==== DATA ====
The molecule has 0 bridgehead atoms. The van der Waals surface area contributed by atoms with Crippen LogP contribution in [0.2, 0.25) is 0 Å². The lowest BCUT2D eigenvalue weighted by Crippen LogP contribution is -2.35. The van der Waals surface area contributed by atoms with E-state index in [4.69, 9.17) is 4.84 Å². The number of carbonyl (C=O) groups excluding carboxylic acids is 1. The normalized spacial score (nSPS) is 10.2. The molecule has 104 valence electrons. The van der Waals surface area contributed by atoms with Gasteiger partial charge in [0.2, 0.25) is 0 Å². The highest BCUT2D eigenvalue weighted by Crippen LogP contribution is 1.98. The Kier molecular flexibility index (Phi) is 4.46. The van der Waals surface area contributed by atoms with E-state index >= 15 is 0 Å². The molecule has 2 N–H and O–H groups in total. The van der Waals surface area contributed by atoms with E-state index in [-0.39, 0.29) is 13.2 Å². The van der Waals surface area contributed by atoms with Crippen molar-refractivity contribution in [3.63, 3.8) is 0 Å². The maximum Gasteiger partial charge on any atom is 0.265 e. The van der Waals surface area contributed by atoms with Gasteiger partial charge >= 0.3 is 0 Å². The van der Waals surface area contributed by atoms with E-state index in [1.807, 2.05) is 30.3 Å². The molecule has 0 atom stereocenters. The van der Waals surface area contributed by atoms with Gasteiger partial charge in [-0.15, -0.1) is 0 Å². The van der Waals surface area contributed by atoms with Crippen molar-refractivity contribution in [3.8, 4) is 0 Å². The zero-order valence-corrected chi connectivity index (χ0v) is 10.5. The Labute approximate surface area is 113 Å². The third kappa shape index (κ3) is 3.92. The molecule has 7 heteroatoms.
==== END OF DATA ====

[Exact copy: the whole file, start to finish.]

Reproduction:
The molecule has 0 bridgehead atoms. The van der Waals surface area contributed by atoms with Crippen LogP contribution in [0.2, 0.25) is 0 Å². The lowest BCUT2D eigenvalue weighted by Crippen LogP contribution is -2.35. The van der Waals surface area contributed by atoms with E-state index in [4.69, 9.17) is 4.84 Å². The number of carbonyl (C=O) groups excluding carboxylic acids is 1. The normalized spacial score (nSPS) is 10.2. The molecule has 104 valence electrons. The van der Waals surface area contributed by atoms with Gasteiger partial charge in [0.2, 0.25) is 0 Å². The highest BCUT2D eigenvalue weighted by Crippen LogP contribution is 1.98. The Kier molecular flexibility index (Phi) is 4.46. The van der Waals surface area contributed by atoms with E-state index >= 15 is 0 Å². The molecule has 2 N–H and O–H groups in total. The van der Waals surface area contributed by atoms with E-state index in [-0.39, 0.29) is 13.2 Å². The van der Waals surface area contributed by atoms with Crippen molar-refractivity contribution in [3.63, 3.8) is 0 Å². The maximum Gasteiger partial charge on any atom is 0.265 e. The van der Waals surface area contributed by atoms with Gasteiger partial charge >= 0.3 is 0 Å². The van der Waals surface area contributed by atoms with E-state index in [1.807, 2.05) is 30.3 Å². The molecule has 0 atom stereocenters. The van der Waals surface area contributed by atoms with Gasteiger partial charge in [-0.15, -0.1) is 0 Å². The van der Waals surface area contributed by atoms with Crippen molar-refractivity contribution in [3.8, 4) is 0 Å². The zero-order valence-corrected chi connectivity index (χ0v) is 10.5. The Labute approximate surface area is 113 Å². The third kappa shape index (κ3) is 3.92. The molecule has 7 heteroatoms.